The road which is said to last for 20 years was rehabilitated out of the benevolence of the company over a period of three years at a cost of $27 million.
The government of Ghana over decades have received criticisms by citizens most especially in the Prestea Huni-valley and Tarkwa Nsuem Municipalities over the deplorable state of the road.
Back ground of the company
Gold Fields is one of the largest private sector companies in Ghana, having 90% ownership in both the Tarkwa and Damang gold mines, with the Government of Ghana owning the remaining 10% through a free-carried interest.
Gold Fields took over the Tarkwa mine from the State Gold Mining Company, (SGMC) in 1993 and acquired the Damang mine in 2002. The company also owns half of Asanko Gold Ghana.
Gold Fields efforts at contributing to communities and the country have been recognized through a number of awards and recognition over the years.
In 2018, Gold Fields emerged Corporate Social Responsibility (CSR) Company of the Year at the prestigious Ghana Club 100 Awards. The company’s Tarkwa mine was adjudged the Second Largest Company of the Year, and was also ranked third among the 100 best companies in Ghana at the event which was organised by the Ghana Investment Promotion Centre (GIPC).
Gold Fields has contributed significantly to the development of the country through taxes, community investments, employment and local enterprise development. Set up in 2004, the Gold Fields Ghana Foundation has invested over US$87 million in community development programmes and projects, particularly in education, health, agriculture, water and sanitation as well as infrastructure.
The company also supported the senior men’s national football team, the Black Stars, with a sponsorship package of US$15 million between 2005 and 2012.
Since Gold Fields started surface mining operations in 1998, the company has paid over US$1.2 billion in taxes and royalties, as well as dividend of US$107.3 million to the government. In 2015 and 2017, the Tarkwa mine was adjudged the second largest tax payer in Ghana.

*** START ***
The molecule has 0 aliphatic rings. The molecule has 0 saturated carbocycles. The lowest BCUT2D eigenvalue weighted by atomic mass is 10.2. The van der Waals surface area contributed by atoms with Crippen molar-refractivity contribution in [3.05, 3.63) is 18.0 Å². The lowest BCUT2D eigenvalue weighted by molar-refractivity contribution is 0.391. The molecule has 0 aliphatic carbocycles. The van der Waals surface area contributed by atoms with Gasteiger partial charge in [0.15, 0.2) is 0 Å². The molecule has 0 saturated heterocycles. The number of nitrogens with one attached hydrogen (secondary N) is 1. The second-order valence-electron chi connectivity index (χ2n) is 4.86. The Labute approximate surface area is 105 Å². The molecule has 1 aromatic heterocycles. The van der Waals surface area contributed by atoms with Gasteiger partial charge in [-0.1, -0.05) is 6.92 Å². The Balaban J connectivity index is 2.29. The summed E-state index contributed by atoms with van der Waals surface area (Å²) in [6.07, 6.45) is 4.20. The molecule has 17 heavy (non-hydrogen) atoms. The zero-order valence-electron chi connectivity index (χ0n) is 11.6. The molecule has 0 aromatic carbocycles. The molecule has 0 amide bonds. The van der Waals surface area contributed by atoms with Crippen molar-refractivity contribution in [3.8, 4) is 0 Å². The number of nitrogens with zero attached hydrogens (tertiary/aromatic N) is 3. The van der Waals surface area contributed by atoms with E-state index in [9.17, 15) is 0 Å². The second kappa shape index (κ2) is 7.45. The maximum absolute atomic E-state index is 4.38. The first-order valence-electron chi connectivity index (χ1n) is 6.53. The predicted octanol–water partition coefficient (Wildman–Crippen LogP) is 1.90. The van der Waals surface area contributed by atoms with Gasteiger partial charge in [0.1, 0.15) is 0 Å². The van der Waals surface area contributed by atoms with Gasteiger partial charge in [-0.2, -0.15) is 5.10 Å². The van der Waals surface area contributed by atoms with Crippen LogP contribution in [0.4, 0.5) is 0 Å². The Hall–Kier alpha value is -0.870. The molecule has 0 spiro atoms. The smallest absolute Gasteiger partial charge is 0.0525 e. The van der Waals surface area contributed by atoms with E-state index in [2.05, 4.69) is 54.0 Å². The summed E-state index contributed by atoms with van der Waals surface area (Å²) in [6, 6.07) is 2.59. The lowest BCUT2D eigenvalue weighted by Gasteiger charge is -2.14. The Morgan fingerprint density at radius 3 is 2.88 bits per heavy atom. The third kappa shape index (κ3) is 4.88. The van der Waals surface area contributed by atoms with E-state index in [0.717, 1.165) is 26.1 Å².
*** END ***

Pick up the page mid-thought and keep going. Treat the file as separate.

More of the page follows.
The mine had previously been named the largest tax payer in 2010, 2011, and 2012. Gold Fields’ shared value initiative ensures that, stakeholders adequately benefit from the value that is created through its operations.
Speaking to the media at a ceremony to commission the road,the deputy minister of lands and natural resources Benito Owusu Bio has Lauded the company for the rehabilitation of the road.According to him Goldfields Ghana has contributed greatly to the well being of Ghanaians.
Executive Vice President and Head of Gold Fields in West Africa Mr Alfred Baku said it is the company’s aim to make sure Ghana as a whole benefit from them.
According to him, “This road will have a significant and measurable impact in the lives of the people in our host communities. Apart from enhancing employment and income generation, this road cuts travel times by more than half and reduces the safety risks of travelling on a bad road,”.
The asphalt road, which costs over GHS145-million (US$27-million)and has a life span of over 20 years, links Tarkwa and Damang, two communities that host Gold Fields’ mines.
The road also serves several communities in the Tarkwa-Nsuaem and Prestea Huni-Valley municipalities. It is the largest-ever public infrastructure project funded by the global Gold Fields Group.
A baseline study conducted by Gold Fields in 2017 found that communities along the corridor, such as Abosso, Bompieso, Amoanda, Huni-Valley, Kyekyewere, Nyamebekyere, Damang and others will be positively impacted by the reconstructed road.
The road is expected to ease transportation of people, goods and services as well as boost economic activities in the area. Other anticipated socio-economic impacts include improved road safety, availability of pedestrian facilities such as bus stops, as well as reduction in dust pollution.Ghanaian contractors, who employed the vast majority of their workforce from the local communities, undertook the construction of the road.
The Ghana Highway Authority will manage and maintain the road.
Story: John Amarquaye